The pitch is not the reason the above Jean-Claude Van Damme commercial for Volvo trucks went viral, but let’s consider the pitch.

“This test was set up to demonstrate the stability and precision of Volvo Dynamic Steering,” says the screen at the commercial’s end, after we’ve been thoroughly awed. And the R&D gang at Volvo intends to keep awing us.

The lead article in the current New Yorker describes the pretty astonishing progress that’s being made in creating a car that drives itself. Google’s leading the way, but a lot of car manufacturers are working at it, making incremental progress and adding each advance to their latest models.

Volvo, for example.

The New Yorker‘s Burkhard Bilger tells us:

Since the seventies, it has kept a full-time forensics team on call at its Swedish headquarters, in Gothenburg. Whenever a Volvo gets into an accident within a sixty-mile radius, the team races to the scene with local police to assess the wreckage and injuries. Four decades of such research have given Volvo engineers a visceral sense of all that can go wrong in a car, and a database of more than forty thousand accidents to draw on for their designs. As a result, the chances of getting hurt in a Volvo have dropped from more than ten per cent to less than three per cent over the life of a car. The company says this is just a start. “Our vision is that no one is killed or injured in a Volvo by 2020,” it declared three years ago. “Ultimately, that means designing cars that do not crash.”

Most accidents are caused by what Volvo calls the four D’s: distraction, drowsiness, drunkenness, and driver error. The company’s newest safety systems try to address each of these. To keep the driver alert, they use cameras, lasers, and radar to monitor the car’s progress. If the car crosses a lane line without a signal from the blinker, a chime sounds. If a pattern emerges, the dashboard flashes a steaming coffee cup and the words “Time for a break.” To instill better habits, the car rates the driver’s attentiveness as it goes, with bars like those on a cell phone. (Mercedes goes a step further: its advanced cruise control won’t work unless at least one of the driver’s hands is on the wheel.) In Europe, some Volvos even come with Breathalyzer systems, to discourage drunken driving. When all else fails, the cars take preëmptive action: tightening the seat belts, charging the brakes for maximum traction, and, at the last moment, stopping the car.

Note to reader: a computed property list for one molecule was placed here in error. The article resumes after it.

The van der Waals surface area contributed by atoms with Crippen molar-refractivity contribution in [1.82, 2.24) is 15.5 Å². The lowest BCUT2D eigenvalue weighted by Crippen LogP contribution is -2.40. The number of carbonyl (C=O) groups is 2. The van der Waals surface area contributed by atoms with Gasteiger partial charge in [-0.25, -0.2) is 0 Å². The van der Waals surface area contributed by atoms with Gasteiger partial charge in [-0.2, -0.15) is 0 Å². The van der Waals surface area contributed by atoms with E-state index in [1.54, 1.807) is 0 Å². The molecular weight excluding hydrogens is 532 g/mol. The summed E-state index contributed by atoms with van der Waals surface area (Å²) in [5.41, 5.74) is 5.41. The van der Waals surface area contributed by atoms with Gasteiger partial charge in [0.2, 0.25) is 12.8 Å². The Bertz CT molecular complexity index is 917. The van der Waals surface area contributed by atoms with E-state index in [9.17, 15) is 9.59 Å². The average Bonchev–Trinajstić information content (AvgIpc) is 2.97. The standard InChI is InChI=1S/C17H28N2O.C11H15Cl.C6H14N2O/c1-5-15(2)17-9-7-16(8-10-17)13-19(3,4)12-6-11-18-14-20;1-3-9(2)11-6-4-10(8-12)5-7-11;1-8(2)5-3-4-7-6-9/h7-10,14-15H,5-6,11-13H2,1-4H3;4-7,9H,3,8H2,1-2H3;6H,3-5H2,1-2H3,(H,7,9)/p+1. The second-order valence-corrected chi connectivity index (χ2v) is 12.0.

The problem with human beings, Bilger observes, is that they make “terrible drivers. . . . Of the ten million accidents that Americans are in every year, nine and a half million are their own damn fault.”

The problem with designing cars that don’t need drivers, he goes on to tell us, is that human beings, for all their flaws, “aren’t easy to improve upon. For every accident they cause, they avoid a thousand others. They can weave through tight traffic and anticipate danger, gauge distance, direction, pace, and momentum.” A Google spokesman told him Americans drive nearly three trillion miles a year. “It’s no wonder that we have thirty-two thousand fatalities along the way, he said. It’s a wonder the number is so low.”

Teaching cars to drive themselves means teaching them to share the road with human drivers. This means teaching them to recognize and respond to the cues human drivers give each other. An example Bilger offers is the behavior of drivers at four-way stops. Drivers don’t just sit passively behind the white line waiting for their turn to come. As each car crosses through the intersection another driver nudges forward to declare it’s his turn next, and unless cars run by sensors and computers know how to recognize and respond to the nudging—and nudge right back—they’ll sit at those four-way stops forever.

Of course, once human drivers are eliminated, the computer-driven cars can observe their own protocols. They won’t have to understand how humans drive because humans won’t be driving.

And when humans are no longer driving a complex human skill will atrophy—a skill that for decades has marked the transition from childhood to maturity. We see it happening already in the air. An article in Thursday’s Tribune tells us that according to a new report, “airline pilots have lost flying skills as automation takes over mundane tasks and may be startled when systems don’t behave as expected, both of which have contributed to crashes. . . . Pilots accustomed to having autopilots and other devices to keep a plane on course and at the correct speed have allowed basic manual skills to erode.”

So this is a price we’ll pay when self-driving cars take over the marketplace. I wonder if it’ll be the only price.

Americans a hundred years ago could not have imagined that so many people would one day drive so many cars so fast in such close quarters and cause so little mayhem. There are rules, and almost without exception everyone obeys them—anarchists, libertarians, socialists, everybody. On the road we deal constantly with people who mean nothing to us, whose names we do not know and whose faces we do not see and whose values and beliefs might, for all we know, be antithetical to our own. It makes no difference. The spirit on the road, if nowhere else in our lives, is that we’re all in this together. I think of the automobile as the most civilizing tool ever invented.

But that’s because we drive those three trillion miles and want to survive the experience. When technology takes the steering wheel out of our hands and guarantees our survival—well, we’ll have one less reason to think of anyone but ourselves.